While it’s not helpful in developing confident clinicians, Orbé-Austin said graduate and doctoral programs often foster a competitive culture that can result in impostor phenomenon. In one small study, 88% of postdoctoral psychology students reported they experienced at least moderate impostor phenomenon feelings (Tigranyan, S., et al., Training and Education in Professional Psychology, online publication, 2020). A work culture with only White or male leadership can also lead marginalized individuals to feel like they don’t deserve their place.

At the institutional level, Hill suggests hiring and promoting people with underrepresented identities, training leadership in critical race theory and gendered racism, and creating affinity spaces for underrepresented individuals. It’s important, too, for institutions to hold people accountable for their microaggressions and racist dynamics. “Helping people overcome impostor feelings isn’t just about encouraging people to feel better about themselves,” she said. “It’s important for institutions to consider how they may have treated people like they aren’t worthy, and how they’ve contributed to this environment where impostor phenomenon is common.”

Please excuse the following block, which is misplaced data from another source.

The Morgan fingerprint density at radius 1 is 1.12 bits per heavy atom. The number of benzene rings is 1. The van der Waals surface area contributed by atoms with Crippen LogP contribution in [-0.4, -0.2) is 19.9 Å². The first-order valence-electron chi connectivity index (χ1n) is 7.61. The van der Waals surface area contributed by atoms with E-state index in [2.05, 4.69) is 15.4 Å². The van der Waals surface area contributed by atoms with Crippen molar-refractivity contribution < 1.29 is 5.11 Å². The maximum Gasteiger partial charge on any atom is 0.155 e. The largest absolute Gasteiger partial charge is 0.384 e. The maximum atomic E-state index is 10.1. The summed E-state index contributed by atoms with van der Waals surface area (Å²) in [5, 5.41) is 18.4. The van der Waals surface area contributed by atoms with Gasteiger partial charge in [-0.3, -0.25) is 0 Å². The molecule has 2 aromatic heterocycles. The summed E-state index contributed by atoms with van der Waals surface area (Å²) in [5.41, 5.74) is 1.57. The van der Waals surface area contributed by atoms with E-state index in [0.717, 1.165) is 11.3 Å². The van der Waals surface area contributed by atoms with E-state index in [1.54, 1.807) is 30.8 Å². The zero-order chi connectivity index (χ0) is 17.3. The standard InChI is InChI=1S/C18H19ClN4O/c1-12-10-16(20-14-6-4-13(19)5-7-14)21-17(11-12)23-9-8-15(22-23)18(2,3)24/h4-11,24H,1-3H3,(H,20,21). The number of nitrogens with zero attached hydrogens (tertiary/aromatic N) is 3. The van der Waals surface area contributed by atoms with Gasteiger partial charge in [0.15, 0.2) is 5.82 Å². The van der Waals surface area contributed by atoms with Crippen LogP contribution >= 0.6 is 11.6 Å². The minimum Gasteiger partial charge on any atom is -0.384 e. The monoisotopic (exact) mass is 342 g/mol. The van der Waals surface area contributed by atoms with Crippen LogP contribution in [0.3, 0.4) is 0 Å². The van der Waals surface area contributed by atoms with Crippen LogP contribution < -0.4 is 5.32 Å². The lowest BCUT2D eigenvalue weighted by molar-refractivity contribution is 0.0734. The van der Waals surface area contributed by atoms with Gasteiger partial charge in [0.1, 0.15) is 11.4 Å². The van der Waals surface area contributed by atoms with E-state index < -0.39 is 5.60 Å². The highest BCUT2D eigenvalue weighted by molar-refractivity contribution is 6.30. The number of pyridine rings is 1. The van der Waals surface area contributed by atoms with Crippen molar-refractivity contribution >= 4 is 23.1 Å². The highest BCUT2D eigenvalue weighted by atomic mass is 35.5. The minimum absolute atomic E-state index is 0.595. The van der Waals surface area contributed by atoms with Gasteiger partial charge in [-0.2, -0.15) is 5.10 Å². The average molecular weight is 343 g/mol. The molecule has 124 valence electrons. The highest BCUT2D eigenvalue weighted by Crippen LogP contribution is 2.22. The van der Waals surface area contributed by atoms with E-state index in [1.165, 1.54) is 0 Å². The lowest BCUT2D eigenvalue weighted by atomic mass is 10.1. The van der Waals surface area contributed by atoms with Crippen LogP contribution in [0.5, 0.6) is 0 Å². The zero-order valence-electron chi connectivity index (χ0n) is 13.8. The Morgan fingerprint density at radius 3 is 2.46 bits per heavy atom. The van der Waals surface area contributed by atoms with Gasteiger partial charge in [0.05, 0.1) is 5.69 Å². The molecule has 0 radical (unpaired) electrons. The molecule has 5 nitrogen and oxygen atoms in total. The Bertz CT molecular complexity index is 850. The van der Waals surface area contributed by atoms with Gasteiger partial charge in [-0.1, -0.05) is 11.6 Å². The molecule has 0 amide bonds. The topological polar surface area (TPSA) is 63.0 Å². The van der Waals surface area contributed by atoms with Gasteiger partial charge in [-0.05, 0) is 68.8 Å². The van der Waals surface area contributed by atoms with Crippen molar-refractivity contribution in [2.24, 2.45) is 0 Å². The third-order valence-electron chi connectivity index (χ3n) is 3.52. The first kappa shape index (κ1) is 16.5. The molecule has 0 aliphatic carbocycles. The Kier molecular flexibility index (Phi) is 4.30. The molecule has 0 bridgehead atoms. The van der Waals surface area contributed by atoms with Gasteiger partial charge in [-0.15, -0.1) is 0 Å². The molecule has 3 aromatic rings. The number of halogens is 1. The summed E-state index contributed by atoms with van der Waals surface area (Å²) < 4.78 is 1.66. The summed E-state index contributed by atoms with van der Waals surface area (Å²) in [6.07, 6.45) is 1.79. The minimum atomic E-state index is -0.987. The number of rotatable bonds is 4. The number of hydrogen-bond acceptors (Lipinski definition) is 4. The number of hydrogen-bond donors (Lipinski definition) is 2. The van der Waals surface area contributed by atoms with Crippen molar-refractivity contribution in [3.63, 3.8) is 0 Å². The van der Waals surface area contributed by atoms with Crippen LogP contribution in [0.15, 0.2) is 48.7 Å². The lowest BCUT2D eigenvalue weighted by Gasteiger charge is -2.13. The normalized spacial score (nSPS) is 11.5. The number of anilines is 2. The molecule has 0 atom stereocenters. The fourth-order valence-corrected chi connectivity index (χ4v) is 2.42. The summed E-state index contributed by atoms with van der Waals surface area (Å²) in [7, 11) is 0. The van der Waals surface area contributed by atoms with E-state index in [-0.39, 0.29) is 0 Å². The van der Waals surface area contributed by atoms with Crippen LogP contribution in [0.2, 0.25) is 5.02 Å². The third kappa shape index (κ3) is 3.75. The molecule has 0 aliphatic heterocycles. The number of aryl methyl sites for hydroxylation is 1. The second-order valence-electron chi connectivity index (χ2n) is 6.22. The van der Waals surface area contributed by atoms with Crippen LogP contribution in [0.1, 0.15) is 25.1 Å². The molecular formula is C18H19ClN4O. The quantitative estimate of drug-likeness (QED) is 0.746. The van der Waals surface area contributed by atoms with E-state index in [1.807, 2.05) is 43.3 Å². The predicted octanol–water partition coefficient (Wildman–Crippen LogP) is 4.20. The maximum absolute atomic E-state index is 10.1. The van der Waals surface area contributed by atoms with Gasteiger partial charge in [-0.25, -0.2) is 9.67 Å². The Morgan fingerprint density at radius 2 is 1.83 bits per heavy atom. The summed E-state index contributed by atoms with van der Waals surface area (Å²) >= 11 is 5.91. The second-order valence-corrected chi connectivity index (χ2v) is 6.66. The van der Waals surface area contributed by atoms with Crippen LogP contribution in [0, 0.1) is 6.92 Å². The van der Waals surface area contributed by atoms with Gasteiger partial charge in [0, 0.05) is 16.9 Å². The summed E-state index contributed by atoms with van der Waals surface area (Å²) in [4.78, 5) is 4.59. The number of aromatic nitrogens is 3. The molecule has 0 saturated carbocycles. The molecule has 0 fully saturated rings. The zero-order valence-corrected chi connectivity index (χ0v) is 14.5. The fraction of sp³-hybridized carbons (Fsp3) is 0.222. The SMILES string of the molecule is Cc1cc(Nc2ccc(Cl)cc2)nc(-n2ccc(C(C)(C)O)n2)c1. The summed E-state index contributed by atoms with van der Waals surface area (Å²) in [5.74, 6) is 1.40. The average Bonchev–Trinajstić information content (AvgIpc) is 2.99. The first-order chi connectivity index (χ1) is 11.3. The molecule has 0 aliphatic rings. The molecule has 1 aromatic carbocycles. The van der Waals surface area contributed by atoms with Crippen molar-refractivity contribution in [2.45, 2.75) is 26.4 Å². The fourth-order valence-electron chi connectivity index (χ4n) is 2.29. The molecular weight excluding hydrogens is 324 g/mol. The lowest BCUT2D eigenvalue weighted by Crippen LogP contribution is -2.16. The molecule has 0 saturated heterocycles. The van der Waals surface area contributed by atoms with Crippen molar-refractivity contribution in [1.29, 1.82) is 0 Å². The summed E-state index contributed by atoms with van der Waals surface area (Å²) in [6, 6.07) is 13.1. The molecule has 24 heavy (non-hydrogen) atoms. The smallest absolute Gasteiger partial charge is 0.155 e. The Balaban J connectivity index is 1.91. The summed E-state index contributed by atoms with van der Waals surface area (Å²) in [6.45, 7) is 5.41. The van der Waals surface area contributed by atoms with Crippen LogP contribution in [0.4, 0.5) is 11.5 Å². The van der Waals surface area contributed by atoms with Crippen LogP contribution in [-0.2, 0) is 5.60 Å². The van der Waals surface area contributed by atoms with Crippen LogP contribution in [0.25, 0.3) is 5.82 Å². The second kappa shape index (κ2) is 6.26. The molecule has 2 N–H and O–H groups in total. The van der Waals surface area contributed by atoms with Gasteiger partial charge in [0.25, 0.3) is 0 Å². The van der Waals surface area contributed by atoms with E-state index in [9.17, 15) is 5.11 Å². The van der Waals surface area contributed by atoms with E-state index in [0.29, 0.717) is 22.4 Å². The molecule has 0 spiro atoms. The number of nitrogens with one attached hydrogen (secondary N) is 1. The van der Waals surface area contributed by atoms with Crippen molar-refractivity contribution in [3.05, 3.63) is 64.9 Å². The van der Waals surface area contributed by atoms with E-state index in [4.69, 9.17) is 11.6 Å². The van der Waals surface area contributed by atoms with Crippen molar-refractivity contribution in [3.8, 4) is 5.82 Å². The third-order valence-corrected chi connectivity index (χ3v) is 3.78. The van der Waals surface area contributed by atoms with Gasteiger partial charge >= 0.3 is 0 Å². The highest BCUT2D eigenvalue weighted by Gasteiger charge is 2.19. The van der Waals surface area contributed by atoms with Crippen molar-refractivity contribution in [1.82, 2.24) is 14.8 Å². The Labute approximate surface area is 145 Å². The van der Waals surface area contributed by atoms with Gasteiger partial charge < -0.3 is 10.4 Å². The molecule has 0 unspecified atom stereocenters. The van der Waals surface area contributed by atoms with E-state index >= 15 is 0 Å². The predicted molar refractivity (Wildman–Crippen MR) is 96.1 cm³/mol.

(Video) The Imposter Syndrome Paradox | Lisa and Richard Orbe'-Austin | TEDxDeerPark

Overcoming impostor feelings: Seven strategies that can help

1. Learn the facts

As with all negative emotions, one of the best ways to manage impostor feelings is to address the cognitive distortions contributing to them. Jessica Vanderlan, PhD, a clinical instructor of psychiatry at the Washington University School of Medicine in St. Louis and a psychologist at Siteman Cancer Center, leads small groups of medical residents in discussions about impostor phenomenon. The hospital launched these seminars because impostor feelings among new physicians are common and often lead to burnout. A common suggestion she shares with psychology and medical residents is to take a step back to look at the bigger picture. What facts support that you deserve to be in your role?

“Becoming a psychologist or physician takes years of work, education, and accomplishment,” she said. “It can help to zoom out and consider how where you are now compares to where you were last year or five years ago.”